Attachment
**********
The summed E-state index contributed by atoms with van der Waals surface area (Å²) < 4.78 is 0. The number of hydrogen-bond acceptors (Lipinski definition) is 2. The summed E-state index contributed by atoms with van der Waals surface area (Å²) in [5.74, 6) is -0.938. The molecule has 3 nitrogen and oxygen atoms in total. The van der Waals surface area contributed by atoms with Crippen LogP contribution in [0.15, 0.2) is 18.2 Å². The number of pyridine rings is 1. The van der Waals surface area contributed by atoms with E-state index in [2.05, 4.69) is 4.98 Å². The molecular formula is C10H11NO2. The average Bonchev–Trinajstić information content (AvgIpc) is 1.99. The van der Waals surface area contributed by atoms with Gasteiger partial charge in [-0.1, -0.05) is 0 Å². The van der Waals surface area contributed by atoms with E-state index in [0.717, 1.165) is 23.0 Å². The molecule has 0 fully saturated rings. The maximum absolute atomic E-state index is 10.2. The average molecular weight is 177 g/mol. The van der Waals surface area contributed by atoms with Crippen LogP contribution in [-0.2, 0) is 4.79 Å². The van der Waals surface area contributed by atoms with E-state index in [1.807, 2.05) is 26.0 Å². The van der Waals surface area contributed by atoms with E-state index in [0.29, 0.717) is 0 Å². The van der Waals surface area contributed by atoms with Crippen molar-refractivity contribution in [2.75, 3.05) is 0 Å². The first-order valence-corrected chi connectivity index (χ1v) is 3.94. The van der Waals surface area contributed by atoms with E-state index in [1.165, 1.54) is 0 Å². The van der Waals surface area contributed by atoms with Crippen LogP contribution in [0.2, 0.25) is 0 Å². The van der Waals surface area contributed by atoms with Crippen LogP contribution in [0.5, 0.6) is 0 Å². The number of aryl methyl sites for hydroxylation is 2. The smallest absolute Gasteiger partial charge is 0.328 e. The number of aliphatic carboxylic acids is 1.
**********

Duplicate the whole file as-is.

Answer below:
The summed E-state index contributed by atoms with van der Waals surface area (Å²) < 4.78 is 0. The number of hydrogen-bond acceptors (Lipinski definition) is 2. The summed E-state index contributed by atoms with van der Waals surface area (Å²) in [5.74, 6) is -0.938. The molecule has 3 nitrogen and oxygen atoms in total. The van der Waals surface area contributed by atoms with Crippen LogP contribution in [0.15, 0.2) is 18.2 Å². The number of pyridine rings is 1. The van der Waals surface area contributed by atoms with E-state index in [2.05, 4.69) is 4.98 Å². The molecular formula is C10H11NO2. The average Bonchev–Trinajstić information content (AvgIpc) is 1.99. The van der Waals surface area contributed by atoms with Gasteiger partial charge in [-0.1, -0.05) is 0 Å². The van der Waals surface area contributed by atoms with E-state index in [0.717, 1.165) is 23.0 Å². The molecule has 0 fully saturated rings. The maximum absolute atomic E-state index is 10.2. The average molecular weight is 177 g/mol. The van der Waals surface area contributed by atoms with Crippen LogP contribution in [-0.2, 0) is 4.79 Å². The van der Waals surface area contributed by atoms with E-state index in [1.807, 2.05) is 26.0 Å². The van der Waals surface area contributed by atoms with E-state index in [0.29, 0.717) is 0 Å². The van der Waals surface area contributed by atoms with Crippen molar-refractivity contribution in [2.75, 3.05) is 0 Å². The first-order valence-corrected chi connectivity index (χ1v) is 3.94. The van der Waals surface area contributed by atoms with E-state index in [1.165, 1.54) is 0 Å². The van der Waals surface area contributed by atoms with Crippen LogP contribution in [0.2, 0.25) is 0 Å². The van der Waals surface area contributed by atoms with Crippen LogP contribution in [0.5, 0.6) is 0 Å². The number of aryl methyl sites for hydroxylation is 2. The smallest absolute Gasteiger partial charge is 0.328 e. The number of aliphatic carboxylic acids is 1.